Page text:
As the investigation of cybercrime by law enforcement is often not effective without the cooperation of Internet service providers, it is essential that both cooperate with each other in an efficient manner.

The roles of both are different: law enforcement must uphold the law, while service providers are to provide users with the ability to communicate.

The question that many countries are faced with is how both can best cooperate with each other to make the Internet safer while at the same time respect their different roles and the fundamental rights of users.

A crucial part of the solution - and in many ways a precondition for cooperation - is clear legislation that defines responsibilities, authorities and limitations. Full implementation of the Convention on Cybercrime, in particular its procedural law provisions, is essential in this respect.

Discussions in many countries all over the world have shown the need for practical guidelines  that can help law enforcement and service providers organise and structure their cooperation.

In 2007, therefore, the Council of Europe - under the Project on Cybercrime - set up a working group with representatives from law enforcement, industry and service provider associations that prepared draft guidelines which were adopted by the global Octopus Interface conference in Strasbourg in April 2008.


They:

  • include common guidelines for both law enforcement and service providers and specific guidelines for each of them
  • are not to substitute legislation or other formal regulations, but rather to supplement and help regulations work in practice
  • are based on good practices already available  
  • are to be adapted to the specific circumstances in each country.


In practical terms, representatives of law enforcement and service providers in a given country may establish a working group with the aim of reaching an understanding or even a formal agreement on how to cooperate with each other. The guidelines could serve as a blue-print or simply as a basis for discussion.

Guidelines:

Since the adoption of the guidelines in April 2008:

  • the European Union's Justice and Home Affairs Council in November 2008 recommended that the European Commission work on the basis of the guidelines adopted by the Council of Europe conference and took note of eight specific recommendations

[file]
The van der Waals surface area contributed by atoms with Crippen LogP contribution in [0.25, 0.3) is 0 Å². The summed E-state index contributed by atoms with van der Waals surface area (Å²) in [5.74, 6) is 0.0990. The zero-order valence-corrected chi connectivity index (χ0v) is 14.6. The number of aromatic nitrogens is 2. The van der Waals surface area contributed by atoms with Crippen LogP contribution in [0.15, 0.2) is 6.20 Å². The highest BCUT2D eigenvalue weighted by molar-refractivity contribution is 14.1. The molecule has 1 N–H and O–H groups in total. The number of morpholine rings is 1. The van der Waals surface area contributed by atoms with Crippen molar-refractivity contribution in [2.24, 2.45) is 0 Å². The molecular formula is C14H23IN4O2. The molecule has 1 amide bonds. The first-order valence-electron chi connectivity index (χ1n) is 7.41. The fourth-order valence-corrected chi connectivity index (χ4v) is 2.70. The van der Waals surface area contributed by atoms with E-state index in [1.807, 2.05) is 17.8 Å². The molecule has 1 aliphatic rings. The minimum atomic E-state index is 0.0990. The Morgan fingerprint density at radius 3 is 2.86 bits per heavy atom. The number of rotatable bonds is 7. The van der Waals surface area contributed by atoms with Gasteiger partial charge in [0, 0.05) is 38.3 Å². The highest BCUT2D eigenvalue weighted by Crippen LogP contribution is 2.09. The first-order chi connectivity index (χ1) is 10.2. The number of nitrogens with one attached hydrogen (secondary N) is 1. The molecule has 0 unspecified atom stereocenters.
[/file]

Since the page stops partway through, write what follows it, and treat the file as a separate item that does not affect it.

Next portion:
• the Government of Romania decided in January 2009 that judicial, law enforcement and regulatory bodies should make use of these guidelines. They were posted on the websites of the Ministry of Justice, the Office the Prosecutor General, the Ministry of Interior and other bodies
  • the Ministry of Interior of France and the French Internet service provider association AFA drafted an agreement based on the guidelines
  • in Ukraine a working group was established in July 2009 to reach an agreement between law enforcement and service providers
  • in India the guidelines were presented to law enforcement and industry (March 2009) in view of the amendments to the Information Technology Act adopted by Parliament in December 2008 (see presentation).


Moreover, the European Court of Human Rights referred in the case of  K.U v. Finland to the Guidelines as relevant international materials applying in this case related to the protection of the right to respect for private and family life (article 8 of the European Convention for Human Rights).

In addition to these guidelines law enforcement - service provider cooperation in the investigation of cybercrime, the Council of Europe has elaborated a number of other guidelines and recommendations regarding Internet service providers:

The question of the protection of fundamental rights and the role of the Internet industry in this respect is being addressed by a number of initiatives. For example, the Global Network Initiative has established:

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Alexander Seger
Cybercrime Division
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